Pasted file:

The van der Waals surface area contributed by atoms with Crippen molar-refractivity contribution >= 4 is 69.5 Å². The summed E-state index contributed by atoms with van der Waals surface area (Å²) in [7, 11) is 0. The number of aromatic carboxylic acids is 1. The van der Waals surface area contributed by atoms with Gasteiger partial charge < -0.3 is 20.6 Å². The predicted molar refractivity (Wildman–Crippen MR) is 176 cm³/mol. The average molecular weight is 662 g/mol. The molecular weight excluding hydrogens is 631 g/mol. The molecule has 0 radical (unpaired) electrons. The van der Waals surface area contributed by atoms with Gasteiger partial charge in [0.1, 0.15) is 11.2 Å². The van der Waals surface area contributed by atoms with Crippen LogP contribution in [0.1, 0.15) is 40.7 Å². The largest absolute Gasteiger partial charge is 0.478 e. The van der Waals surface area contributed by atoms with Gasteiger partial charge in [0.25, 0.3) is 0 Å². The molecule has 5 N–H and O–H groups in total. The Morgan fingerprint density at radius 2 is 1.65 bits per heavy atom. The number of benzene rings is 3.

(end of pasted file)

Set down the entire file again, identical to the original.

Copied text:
The van der Waals surface area contributed by atoms with Crippen molar-refractivity contribution >= 4 is 69.5 Å². The summed E-state index contributed by atoms with van der Waals surface area (Å²) in [7, 11) is 0. The number of aromatic carboxylic acids is 1. The van der Waals surface area contributed by atoms with Gasteiger partial charge < -0.3 is 20.6 Å². The predicted molar refractivity (Wildman–Crippen MR) is 176 cm³/mol. The average molecular weight is 662 g/mol. The molecular weight excluding hydrogens is 631 g/mol. The molecule has 0 radical (unpaired) electrons. The van der Waals surface area contributed by atoms with Gasteiger partial charge in [0.1, 0.15) is 11.2 Å². The van der Waals surface area contributed by atoms with Crippen LogP contribution in [0.1, 0.15) is 40.7 Å². The largest absolute Gasteiger partial charge is 0.478 e. The van der Waals surface area contributed by atoms with Gasteiger partial charge in [0.25, 0.3) is 0 Å². The molecule has 5 N–H and O–H groups in total. The Morgan fingerprint density at radius 2 is 1.65 bits per heavy atom. The number of benzene rings is 3.